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More abortion drug restrictions endorsed by Missouri House

Tuesday, April 17, 2012 | 8:00 p.m. CDT

JEFFERSON CITY — Physicians prescribing abortion-inducing drugs could face greater requirements than those performing surgical abortions under legislation that won preliminary approval Tuesday in the state House.

Missouri law already requires a woman to wait 24 hours after consulting a physician or qualified professional before having an abortion. The bill endorsed by the House would require a doctor — not a nurse or other medical professional — to perform a physical examination of the woman at least 24 hours before prescribing the abortion-inducing drug mifepristone, commonly known as RU-486.

The bill would force a change at Planned Parenthood affiliates in Missouri, which currently rely on staff other than physicians to perform the initial consultation and do not conduct a physical examination, said Planned Parenthood spokeswoman Michelle Trupiano. She called the legislation "extremely onerous."

In Iowa, Planned Parenthood has been using a telemedicine system in which a physician and patient confer by video conference, and the physician presses a button that remotely dispenses an abortion-inducing drug for the patient, Trupiano said. The doctor then watches by video conference as the patient takes the drug. She said there are no plans to institute such a system at Planned Parenthood's clinics in Missouri.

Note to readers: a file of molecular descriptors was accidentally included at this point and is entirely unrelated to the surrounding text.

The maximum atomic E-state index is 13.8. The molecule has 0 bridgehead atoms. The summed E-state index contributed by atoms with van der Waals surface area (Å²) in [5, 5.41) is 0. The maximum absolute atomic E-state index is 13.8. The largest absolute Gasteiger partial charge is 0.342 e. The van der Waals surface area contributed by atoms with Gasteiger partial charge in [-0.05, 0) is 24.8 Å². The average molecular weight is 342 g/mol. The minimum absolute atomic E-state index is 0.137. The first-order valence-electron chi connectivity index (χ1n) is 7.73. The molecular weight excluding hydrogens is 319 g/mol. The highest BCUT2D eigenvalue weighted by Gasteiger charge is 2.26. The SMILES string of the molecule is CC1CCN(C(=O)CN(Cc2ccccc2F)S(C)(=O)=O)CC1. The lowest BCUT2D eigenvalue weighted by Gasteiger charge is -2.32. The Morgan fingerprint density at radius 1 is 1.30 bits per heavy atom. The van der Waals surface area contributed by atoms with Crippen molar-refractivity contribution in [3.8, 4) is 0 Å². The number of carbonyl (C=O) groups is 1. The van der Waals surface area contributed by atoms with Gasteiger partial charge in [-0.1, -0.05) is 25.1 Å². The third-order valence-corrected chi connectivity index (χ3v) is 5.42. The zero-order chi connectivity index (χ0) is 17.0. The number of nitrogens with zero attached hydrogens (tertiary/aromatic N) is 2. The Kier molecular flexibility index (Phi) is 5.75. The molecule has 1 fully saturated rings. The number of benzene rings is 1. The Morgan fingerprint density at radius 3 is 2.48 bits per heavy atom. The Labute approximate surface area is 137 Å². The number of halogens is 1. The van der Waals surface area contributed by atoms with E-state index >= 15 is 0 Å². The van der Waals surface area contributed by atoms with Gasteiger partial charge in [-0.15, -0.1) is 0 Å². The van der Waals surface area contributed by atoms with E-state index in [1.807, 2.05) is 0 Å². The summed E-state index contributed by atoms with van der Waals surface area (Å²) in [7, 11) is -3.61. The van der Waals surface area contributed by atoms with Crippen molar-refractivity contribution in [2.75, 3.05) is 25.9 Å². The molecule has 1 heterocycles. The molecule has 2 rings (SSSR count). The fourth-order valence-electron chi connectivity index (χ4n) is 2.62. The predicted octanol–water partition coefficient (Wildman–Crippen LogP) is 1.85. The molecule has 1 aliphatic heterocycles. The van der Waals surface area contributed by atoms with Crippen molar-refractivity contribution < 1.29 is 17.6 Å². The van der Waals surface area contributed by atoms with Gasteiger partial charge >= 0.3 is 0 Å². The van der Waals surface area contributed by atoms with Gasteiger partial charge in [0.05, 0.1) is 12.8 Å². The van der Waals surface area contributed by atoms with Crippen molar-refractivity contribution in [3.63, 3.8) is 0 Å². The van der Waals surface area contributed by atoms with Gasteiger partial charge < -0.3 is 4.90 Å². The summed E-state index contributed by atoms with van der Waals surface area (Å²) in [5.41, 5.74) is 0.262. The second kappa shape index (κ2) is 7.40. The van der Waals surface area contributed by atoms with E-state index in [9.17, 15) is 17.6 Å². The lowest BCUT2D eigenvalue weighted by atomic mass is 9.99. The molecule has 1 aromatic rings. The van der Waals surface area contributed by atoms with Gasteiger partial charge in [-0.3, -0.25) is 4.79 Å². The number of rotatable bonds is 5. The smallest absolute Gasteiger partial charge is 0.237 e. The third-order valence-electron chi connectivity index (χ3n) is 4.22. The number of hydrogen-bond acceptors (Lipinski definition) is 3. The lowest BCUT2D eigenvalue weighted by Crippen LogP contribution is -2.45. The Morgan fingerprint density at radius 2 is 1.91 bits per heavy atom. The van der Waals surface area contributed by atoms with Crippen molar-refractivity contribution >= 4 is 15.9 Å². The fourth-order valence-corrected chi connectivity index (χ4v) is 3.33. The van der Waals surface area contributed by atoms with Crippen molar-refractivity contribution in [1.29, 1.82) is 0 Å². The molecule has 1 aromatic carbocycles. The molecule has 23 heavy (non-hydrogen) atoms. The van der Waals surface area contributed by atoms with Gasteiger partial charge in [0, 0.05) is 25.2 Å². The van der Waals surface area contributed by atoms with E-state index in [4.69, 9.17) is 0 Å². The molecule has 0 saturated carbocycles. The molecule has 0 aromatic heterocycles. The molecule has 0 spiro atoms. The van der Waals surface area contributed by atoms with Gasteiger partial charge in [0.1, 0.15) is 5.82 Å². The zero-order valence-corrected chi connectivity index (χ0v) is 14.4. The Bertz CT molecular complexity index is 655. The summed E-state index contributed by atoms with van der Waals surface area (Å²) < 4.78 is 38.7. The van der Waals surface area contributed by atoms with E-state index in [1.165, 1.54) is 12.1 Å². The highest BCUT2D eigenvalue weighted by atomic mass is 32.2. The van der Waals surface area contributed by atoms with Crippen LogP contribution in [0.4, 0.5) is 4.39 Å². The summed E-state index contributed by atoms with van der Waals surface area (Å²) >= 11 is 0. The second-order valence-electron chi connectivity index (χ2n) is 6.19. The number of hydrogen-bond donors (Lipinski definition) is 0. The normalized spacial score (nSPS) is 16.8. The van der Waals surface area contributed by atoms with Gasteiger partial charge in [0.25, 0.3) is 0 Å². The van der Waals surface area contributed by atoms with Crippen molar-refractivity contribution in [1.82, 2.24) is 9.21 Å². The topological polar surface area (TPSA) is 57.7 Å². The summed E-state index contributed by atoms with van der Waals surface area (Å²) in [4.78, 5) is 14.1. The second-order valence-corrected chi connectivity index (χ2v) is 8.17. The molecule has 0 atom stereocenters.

Some supporters of the legislation said not only would it place further restrictions on abortions but also would make it safer for women to take RU-486.

"This is a drug that's very, very risky to the mom," said Joe Ortwerth, executive director of the Missouri Family Policy Council.

Representatives gave the legislation first-round approval by 116-34 vote. A second vote is needed to send it to the Senate.

The legislation would require the physician administering RU-486 to have clinical privileges at a nearby hospital, as well as privileges to intervene with surgery if necessary at a hospital or the abortion clinic where the drug was given. It also would require physicians who prescribe abortion-inducing drugs to carry an additional medical malpractice insurance policy of at least $1 million per occurrence and $3 million annually for injury or death of a child born alive after an attempted abortion.

House debate on the legislation followed the traditional arguments between anti-abortion lawmakers and abortion-rights advocates.

"I believe this is a child that is being killed," said Rep. Andrew Koenig, R-St. Louis County, the sponsor of the legislation. "Although we can't straight up outlaw it, I'd like it to be regulated and limited."

Opponents claimed Koenig was espousing a double standard by opposing government intervention in the workplace — a position he's taken on unrelated bills — while expanding it in the case of pregnant woman.

"This bill is nothing more than the long arm of the legislature sticking its hand in private medical, ethical and religious decisions," said Rep. Jeanne Kirkton, D-St. Louis County.


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